There is an interesting article on how American companies are increasingly finding that they are not as recession-proof as they thought they once were, including those in industries like cigarettes, gambling, and entertainment that were once considered so. But perhaps this is the time where over-inflated prices of life’s non-necessities start coming down.
According to the article,
[Strategic Resource Group managing director Flickinger] thinks the companies behind those sectors share some of the blame, because they aggressively pushed up prices for everything from movie tickets to premium television during the good times. That, in turn, is making it harder for some Americans to justify an increasingly premium TV package, or night at the movies, in downtimes.
And I have to agree. Though you cannot entirely fault these companies — they respond to demand and supply — it is about time they started reviewing their pricing structure and starting looking at creating some real value. For too long prices have gone up without any real value being added, and because these increases been relatively gradual it has gone unnoticed.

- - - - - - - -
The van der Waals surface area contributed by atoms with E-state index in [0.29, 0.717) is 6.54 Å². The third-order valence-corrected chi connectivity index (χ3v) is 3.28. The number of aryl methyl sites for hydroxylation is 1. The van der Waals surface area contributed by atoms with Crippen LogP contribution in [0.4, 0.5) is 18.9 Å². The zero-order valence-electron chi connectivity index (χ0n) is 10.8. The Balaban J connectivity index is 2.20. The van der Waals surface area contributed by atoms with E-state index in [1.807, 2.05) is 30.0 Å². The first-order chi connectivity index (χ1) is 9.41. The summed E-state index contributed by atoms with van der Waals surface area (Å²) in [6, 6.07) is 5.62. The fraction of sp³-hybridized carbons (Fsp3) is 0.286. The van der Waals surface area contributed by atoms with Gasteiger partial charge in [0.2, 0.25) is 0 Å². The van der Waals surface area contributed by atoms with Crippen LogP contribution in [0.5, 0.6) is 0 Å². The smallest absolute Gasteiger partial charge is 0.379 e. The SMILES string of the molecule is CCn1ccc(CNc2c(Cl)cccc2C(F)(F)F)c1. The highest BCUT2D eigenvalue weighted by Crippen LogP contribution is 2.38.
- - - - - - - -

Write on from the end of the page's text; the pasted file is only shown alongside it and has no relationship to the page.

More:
Categories: Business and Finance
I love to read and write. Professionally, data science, technology, and sales ops are my thing. In my non-professional life, I aspire quite simply to be a good person, and encourage others to do the same. For those who care, I test as INFJ/INTJ (55/45?) in the MBTI.